A closed sign hangs on a shop door obstructed by rubble in Christchurch on September 5, 2010 following a powerful 7.0 magnitude earthquake the previous day. A state of emergency was declared in New Zealand's second largest city as roads were blocked, electricity supplies were cut, several bridges were down and roads were littered with glass from broken windows. AFP PHOTO / Barnaby CARTER (Photo credit should read BARNABY CARTER/AFP/Getty Images)

UK shop vacancies continued to climb higher during the first quarter of the year, the British Retail Consortium (BRC) has reported.

In the first quarter of 2021, the overall GB vacancy rate increased to 14.1%, from 13.7% in Q4 2020, the BRC reported.

Commenting on the situation, Helen Dickinson OBE, chief executive of the BRC, said: “After a third national lockdown, it is no surprise that the vacancy rate has continued to soar.

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“The forced closure of thousands of shops during the first quarter of 2021 has exacerbated already difficult conditions for the retail industry.

“We estimate there are around 5,000 fewer stores since the start of the pandemic, meaning 1 in 7 shops now lie empty.

“There is significant regional disparity in vacancies, with the North of England showing a greater increase compared with other parts of the country.

“Shopping centres, many of which have been forced to close for a large portion of this pandemic, have fared worse than other retail locations, with over 12% of units lying empty for a year or more.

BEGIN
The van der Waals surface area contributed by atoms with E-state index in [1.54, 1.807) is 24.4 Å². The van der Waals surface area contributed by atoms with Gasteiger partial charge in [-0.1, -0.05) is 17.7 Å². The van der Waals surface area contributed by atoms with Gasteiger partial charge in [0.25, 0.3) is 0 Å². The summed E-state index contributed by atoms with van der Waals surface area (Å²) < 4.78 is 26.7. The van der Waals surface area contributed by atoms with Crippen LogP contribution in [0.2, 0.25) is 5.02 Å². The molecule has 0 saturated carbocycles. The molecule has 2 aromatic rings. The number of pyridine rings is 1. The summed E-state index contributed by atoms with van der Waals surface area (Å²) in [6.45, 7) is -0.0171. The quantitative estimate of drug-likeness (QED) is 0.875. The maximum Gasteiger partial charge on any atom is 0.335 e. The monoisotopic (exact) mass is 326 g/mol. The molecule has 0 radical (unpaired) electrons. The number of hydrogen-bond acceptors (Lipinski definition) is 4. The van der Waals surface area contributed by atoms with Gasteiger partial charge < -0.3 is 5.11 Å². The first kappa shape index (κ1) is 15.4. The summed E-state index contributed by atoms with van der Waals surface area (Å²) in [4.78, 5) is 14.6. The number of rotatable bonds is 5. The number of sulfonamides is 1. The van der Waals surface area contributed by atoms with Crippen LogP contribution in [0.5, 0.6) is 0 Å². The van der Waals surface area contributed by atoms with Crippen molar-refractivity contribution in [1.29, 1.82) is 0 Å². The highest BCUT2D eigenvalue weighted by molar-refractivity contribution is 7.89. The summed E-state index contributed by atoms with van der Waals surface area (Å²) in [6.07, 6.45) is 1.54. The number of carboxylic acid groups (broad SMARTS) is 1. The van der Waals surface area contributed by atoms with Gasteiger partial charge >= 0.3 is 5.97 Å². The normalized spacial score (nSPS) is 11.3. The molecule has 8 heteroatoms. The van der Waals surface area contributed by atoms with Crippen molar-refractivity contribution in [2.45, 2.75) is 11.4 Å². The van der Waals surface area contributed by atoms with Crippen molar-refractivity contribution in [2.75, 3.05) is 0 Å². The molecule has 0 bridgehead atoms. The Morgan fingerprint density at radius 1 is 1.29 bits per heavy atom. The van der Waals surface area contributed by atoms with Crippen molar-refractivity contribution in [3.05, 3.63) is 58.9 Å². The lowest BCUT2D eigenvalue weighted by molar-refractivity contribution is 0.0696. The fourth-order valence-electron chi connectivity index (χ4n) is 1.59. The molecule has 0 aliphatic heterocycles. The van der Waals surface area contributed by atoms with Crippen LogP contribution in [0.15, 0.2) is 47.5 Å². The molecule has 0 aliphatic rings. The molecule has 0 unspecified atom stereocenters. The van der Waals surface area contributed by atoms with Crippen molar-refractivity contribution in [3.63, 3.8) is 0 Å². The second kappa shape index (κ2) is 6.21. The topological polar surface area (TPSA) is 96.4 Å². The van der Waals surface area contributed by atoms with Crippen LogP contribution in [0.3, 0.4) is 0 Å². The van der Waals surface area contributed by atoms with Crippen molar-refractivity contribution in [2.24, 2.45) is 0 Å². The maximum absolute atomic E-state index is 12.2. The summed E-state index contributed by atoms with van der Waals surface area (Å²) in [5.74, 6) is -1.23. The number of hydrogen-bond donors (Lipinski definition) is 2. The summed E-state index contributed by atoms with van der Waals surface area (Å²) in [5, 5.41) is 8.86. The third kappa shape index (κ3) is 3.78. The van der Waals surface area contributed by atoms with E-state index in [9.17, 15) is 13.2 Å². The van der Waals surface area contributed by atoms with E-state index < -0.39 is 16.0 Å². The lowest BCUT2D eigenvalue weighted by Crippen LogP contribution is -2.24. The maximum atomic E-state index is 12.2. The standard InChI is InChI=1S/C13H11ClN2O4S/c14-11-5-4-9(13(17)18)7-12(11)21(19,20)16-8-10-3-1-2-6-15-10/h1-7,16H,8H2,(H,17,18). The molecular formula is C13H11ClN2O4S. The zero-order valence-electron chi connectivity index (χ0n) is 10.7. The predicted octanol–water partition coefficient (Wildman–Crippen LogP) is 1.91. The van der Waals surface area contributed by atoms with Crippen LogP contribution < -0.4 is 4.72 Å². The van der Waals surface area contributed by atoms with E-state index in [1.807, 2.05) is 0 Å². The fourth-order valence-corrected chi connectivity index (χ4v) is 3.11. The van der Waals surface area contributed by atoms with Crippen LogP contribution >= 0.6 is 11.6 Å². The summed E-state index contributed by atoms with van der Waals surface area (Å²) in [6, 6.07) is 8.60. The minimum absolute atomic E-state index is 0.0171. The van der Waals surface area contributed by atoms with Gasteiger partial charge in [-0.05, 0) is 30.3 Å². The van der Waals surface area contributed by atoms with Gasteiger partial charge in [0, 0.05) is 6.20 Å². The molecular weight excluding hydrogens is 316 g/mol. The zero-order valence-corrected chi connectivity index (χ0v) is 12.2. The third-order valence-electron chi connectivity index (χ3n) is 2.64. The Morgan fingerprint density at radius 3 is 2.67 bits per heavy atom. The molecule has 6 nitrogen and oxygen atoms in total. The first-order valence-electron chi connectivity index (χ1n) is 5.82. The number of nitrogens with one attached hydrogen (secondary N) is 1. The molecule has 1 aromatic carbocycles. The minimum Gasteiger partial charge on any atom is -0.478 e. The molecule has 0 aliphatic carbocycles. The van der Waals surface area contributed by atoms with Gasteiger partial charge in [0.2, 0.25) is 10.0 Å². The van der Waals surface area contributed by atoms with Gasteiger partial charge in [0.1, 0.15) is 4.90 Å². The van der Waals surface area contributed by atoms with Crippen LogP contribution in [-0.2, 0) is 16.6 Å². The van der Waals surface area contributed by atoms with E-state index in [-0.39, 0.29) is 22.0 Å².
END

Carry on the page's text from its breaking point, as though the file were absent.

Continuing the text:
“With full business rates relief and the moratorium on aggressive debt enforcement ending in England this summer, many stores may never reopen.

“The Government must ensure the ongoing business rates review leads to reform of the broken system and permanently reduces the cost burden which is leading to unnecessary stores closures and job losses.

“The devolved nations have already agreed to extend the business rates holiday until 2022 and England should consider following suit.

“The number of vacant units has continued to increase in the first three months of this year across the country, despite much of the market being temporarily closed for during the third lockdown.

“With this in mind, and despite these percentages increasing significantly, we would argue that we have not yet seen the true impact of this third lockdown and this will only be obvious once the market has had the chance to re-open fully.

“We have seen a number of household names announcing further store closures or indeed, disappearing from our high streets entirely showing how challenged physical retail continues to be.”

This comes after the BRC has campaigned fiercely for more government support for shops as the effects of the pandemic continue. Read more below:

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